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Milwaukee, Here I Come: Fourth Annual MKE Coffee Festival Coming Nov. 5


When TJ Sizemore organized the inaugural Milwaukee Coffee Festival in 2013 with hopes for about 300 people to show, it was a pleasant surprise when that number came closer to 500. After an additional 100 showed up the following year, it was a somewhat overwhelming surprise in 2015 when nearly 3,000 people showed up to the event in 2015.

While Sizemore, the co-owner of the Milwaukee-based event group and home brewing resource Pendulum Coffee, attributed the 2015 spike to a bit of viral luck in social media marketing, it also unquestionably reflects the rising number of quality-focused roasters in the area responding to an increasingly coffee-thirsty consumer base.

From the 2015 Milwaukee Coffee Festival. All images courtesy of Pendulum Coffee.

From the 2015 Milwaukee Coffee Festival. All images courtesy of Pendulum Coffee.

Taking place again at the Urban Ecology Center in Riverside Park this Saturday, Nov. 5, the show itself remains decidedly consumer-focused, with vendors of roasted coffee and other ancillary goods from Southeast and South Central Wisconsin gaining direct access to consumers. This year’s event also includes educational presentations, including one by Sizemore on the elements of coffee brewing, and another by Matt Earley of Madison, Wisc.’s Just Coffee Cooperative on “how consumers and industry can partner more profoundly with coffee farmers and their communities.”

“The main reason people come to the events is because they want to meet new vendors and taste new coffees,” Sizemore recently told Daily Coffee News. “But they’ll also come to a class and dive deeper into coffee.”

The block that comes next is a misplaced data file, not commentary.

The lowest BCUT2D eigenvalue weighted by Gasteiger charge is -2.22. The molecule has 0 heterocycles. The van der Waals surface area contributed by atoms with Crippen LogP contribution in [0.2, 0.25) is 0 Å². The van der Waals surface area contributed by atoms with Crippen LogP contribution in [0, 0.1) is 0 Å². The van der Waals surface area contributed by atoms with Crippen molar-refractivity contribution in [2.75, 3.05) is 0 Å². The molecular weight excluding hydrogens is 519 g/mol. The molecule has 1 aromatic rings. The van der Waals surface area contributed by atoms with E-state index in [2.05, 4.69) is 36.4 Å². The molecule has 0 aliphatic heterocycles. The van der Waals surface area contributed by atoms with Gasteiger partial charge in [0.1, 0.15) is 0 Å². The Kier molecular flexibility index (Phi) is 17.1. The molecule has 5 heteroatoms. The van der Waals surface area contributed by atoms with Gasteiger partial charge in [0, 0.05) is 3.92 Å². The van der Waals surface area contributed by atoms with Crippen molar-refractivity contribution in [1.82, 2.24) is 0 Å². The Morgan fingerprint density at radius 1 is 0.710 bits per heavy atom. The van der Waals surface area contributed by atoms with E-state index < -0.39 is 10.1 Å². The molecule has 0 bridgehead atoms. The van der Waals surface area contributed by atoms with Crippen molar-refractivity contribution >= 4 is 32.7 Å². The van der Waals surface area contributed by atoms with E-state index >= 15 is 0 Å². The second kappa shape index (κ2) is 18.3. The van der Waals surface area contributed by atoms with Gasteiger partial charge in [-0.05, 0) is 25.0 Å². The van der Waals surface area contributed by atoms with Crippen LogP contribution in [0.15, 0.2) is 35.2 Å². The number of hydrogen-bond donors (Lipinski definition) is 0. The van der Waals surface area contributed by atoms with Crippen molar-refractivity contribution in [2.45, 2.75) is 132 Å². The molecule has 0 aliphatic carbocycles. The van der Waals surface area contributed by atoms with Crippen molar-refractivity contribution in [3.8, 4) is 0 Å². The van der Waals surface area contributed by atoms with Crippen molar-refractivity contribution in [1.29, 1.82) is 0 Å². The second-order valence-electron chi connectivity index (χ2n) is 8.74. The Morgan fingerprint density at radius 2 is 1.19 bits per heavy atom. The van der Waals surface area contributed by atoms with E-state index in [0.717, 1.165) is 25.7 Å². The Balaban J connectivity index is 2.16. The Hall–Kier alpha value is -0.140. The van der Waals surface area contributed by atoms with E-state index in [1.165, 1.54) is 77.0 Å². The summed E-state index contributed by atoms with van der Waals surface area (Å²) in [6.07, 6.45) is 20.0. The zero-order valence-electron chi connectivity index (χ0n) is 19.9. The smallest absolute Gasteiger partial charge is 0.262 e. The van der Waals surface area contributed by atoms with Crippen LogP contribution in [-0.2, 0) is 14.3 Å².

Due to space limitations and the anticipated interest, this is the first year the Milwaukee Coffee Festival has been a ticketed event, with more than 8,000 people already expressing an interest on Facebook. The Pendulum team has also had to cap the number of vendors at 14, but Sizemore said that next year’s plans include an expanded event space to accommodate upwards of 30, and increasing the number of classes to as many as 10.

“The coffee scene is growing kind of from the inside out,” said Sizemore, noting that when he moved to Milwaukee from Atlanta, Ga., he counted a strong number of quality local roasters, yet perceived little collaboration or connection among them, which was an impetus for the festival itself. “Hopefully people who come here leave with more questions than they came in with. That’s kind of our goal.”


Registration for the 4th annual Milwaukee Coffee Festival is available here, and stay tuned for the inaugural Madison Coffee Festival, coming sometime in 2017.



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